Ansible – Quick high level run through of components that make up ansible, and how to find help docs via the CLI!


This will be a deeper dive into the different Files / Dependencies within Anisble

I’ve gotten Ansible running on my home lab, but never entirely understood things like the Hierarchy of files and what depends on what, so I wanted to hit the learning lab and jot down Ansible Specific notes here for configuration.

Note the same Ansible Lab and many other labs can be found at the link below:

I didn’t find any sandboxes for Ansible, though I imagine you can probably spin up a NX-OS Lab to execute an Ansible Home lab against, I haven’t tried it yet but I would definitely be familiar with that and all sites for the DEVASC exam (as it is a topic!)

The Inventory File – ansible.cfg file

This can be found at its default location /etc/ansible/ansible.cfg in Ubuntu and probably most flavors of Linux, and within this file is where you can set the Parameters of how Ansible works though I’ve so far not touched a whole lot to not break it until the end of my DevNet Bootcamp class.

I don’t know that I have touched this file yet beyond trying to set “derpricated_version_warning” parameter from True to False so it would quit throwing an error that my Ubuntu Hosts / Ansible was invoking Python 2 when communicating to them, however there are a ton of Parameters in here.

The two main components I see in this lab is:

inventory = localhost
host_key_checking = False (or True if your Host has SSH Keys installed)
roles_path = ./ (This points to the /roles files for its Playbook)

Generally if you do a “sudo pip install ansible” or “sudo apt install ansible” this config file will already be filled in with most everything you will need to start with.

The Ansible Playbook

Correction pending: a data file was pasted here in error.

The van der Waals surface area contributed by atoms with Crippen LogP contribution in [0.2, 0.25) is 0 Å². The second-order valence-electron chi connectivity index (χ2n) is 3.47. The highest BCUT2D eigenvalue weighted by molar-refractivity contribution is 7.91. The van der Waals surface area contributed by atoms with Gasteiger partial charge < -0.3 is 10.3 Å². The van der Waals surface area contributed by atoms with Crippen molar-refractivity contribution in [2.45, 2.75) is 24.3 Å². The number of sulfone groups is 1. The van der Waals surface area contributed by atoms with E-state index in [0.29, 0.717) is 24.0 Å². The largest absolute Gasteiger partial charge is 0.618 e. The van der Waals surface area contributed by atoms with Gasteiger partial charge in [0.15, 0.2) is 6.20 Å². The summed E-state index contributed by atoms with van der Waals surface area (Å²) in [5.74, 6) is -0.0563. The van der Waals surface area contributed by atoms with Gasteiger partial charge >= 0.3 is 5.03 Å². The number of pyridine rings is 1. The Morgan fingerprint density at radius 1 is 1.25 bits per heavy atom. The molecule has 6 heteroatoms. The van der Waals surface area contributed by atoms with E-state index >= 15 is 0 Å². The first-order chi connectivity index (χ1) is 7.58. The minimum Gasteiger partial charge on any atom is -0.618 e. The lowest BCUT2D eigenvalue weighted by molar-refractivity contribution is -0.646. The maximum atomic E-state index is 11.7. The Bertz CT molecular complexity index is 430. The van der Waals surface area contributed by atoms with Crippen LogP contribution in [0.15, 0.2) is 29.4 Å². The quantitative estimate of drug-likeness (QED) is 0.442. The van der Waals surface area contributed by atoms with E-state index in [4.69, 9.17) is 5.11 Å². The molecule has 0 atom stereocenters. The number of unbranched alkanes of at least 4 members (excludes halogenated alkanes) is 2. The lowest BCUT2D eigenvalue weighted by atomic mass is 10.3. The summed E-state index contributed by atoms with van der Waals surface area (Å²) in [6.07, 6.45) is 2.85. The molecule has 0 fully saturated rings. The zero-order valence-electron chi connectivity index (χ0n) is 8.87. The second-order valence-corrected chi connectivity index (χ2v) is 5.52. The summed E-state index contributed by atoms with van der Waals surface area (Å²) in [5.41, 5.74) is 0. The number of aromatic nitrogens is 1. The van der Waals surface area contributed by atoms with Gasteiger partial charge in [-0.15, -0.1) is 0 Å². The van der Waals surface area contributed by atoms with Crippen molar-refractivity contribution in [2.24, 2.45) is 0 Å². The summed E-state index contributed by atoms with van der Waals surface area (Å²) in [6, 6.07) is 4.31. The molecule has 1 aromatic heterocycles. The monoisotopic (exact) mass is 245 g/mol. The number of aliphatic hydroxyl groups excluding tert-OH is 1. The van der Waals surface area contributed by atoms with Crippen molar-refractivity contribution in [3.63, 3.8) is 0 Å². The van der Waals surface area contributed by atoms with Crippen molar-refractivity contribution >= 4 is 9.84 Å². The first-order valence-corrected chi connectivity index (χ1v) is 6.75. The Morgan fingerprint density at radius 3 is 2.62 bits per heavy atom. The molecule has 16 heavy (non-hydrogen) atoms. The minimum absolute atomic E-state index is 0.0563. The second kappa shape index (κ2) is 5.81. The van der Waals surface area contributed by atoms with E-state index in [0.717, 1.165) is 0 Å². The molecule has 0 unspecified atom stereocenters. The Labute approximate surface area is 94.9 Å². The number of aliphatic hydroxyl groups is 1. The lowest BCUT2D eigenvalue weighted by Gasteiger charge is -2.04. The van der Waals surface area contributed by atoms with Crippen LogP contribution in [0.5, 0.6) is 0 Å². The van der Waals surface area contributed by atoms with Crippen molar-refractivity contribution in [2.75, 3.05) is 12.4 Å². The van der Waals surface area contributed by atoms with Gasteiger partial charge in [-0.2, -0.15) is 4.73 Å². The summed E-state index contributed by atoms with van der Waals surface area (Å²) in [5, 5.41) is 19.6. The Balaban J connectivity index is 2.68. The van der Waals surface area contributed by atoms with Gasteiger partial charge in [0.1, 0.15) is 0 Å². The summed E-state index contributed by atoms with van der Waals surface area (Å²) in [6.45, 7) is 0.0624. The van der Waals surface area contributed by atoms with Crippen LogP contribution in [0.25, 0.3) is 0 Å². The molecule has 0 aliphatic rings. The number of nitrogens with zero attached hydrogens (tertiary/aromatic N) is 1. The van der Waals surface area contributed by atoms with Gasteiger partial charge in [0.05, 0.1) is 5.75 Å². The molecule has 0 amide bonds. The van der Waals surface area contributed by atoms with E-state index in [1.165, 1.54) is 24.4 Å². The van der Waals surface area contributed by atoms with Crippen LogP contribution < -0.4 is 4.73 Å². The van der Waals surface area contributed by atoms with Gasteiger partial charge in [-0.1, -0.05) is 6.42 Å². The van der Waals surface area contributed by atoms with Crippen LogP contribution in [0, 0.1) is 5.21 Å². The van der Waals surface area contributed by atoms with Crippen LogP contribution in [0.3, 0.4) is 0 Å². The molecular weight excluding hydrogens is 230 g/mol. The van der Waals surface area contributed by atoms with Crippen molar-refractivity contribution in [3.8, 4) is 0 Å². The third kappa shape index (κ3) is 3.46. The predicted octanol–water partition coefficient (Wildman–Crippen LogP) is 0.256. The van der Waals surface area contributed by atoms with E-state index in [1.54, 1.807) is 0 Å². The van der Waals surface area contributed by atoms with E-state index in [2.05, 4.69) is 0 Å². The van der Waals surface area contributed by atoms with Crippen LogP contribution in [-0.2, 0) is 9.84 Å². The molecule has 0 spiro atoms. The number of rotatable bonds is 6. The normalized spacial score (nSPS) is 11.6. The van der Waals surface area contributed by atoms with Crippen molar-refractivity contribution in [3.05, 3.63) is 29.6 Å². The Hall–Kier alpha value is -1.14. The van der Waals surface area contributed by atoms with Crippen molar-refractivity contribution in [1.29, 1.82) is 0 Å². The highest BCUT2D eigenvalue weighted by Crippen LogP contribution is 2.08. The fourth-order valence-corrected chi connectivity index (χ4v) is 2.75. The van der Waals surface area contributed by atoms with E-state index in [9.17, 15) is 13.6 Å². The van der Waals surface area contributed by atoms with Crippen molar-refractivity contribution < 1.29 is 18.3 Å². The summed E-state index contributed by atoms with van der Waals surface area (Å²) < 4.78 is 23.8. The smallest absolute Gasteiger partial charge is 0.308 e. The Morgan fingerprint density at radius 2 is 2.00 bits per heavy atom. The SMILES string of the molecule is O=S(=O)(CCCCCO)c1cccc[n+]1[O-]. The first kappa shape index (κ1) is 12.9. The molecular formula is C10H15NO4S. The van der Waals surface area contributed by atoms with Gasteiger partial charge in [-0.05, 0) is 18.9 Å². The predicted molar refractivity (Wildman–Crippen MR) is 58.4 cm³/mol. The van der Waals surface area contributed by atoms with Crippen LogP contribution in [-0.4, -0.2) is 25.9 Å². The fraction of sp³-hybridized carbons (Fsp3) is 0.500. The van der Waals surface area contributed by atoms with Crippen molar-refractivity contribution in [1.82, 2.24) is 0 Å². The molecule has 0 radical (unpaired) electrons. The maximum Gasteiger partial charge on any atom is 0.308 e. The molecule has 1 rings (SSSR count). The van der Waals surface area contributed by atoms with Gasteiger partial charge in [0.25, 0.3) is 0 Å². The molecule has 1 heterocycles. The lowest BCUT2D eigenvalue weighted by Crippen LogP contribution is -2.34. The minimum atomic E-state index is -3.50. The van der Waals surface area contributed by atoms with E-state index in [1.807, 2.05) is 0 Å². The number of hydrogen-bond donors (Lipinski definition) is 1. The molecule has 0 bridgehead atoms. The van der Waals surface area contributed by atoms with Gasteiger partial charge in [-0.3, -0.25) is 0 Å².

This will be a YAML file on the local host called “checklocalinfo.yml” which will contain the following Parameters as components of the file itself:


  • name: – The name of the “Play” which should be intuitive to read so others can understand the task being performed by reading just this line
  • hosts: – This will refer to specific Hosts in the “Host File” which can refer to a single host, a group of hosts, or the parent name of a group of children (host groups)
  • connection: – Because this is on the host it is local, but others would be remote host name via FQDN or IP Address
  • tasks: – This defines another Task in the “Play” being executed top down
  • – name: – This will give a friendly name to print out before task output
  •   debug: msg={{ansible_hostname}} – One of many tasks that can be added to a play, the debug will gather general output from its target to return as seen below


First the “Play” gets executed, then it runs tasks in order which first connection to the host, then displaying the “name” in the task list, then the debug output which will vary from device to device.

You can add multiple tasks to be executed in the play by adding an additional indented -name: “Some task” / (task): msg=(something) to continue gathering facts or writing configs to the target.

For example I added a second Task to my lab and got the output shown here:


And out running “ansible-playbook -i (hosts) checklolcalinfo.yml” :


It can be seen you can continue added different tasks as needed by naming them, then defining the task, and it will do a “Play Recap” to show how many tasks succeeded / failed / unreachable / changed / ignored / etc at the very bottom of the output returned.

When really cool Ansible feature – On-demand CLI powered documentation!

From the Bash Prompt you can type in “ansible-doc aci-rest” as a module name for rest-aci and it will spit output of examples of tasks, example of returned output, etc.

To see a full list of modules (which is very very long so be prepared) “ansible-doc -l modules” to get all different modules present to get documentation for, and you can also just do “ansible-doc” to get started  with the commands and options to navigate the CLI.

Also the module information can be found at

I will need to cut it short here as I am getting off track from homework!

I am started to build some plays and found you can run Play Books in AWS Servers which I also noticed in the dashboard, and the day is flying by with me playing inside Ansible while I have Automation sections to get through for me class.

I’ll fill this in a bit more when I get time to play with Ansible!

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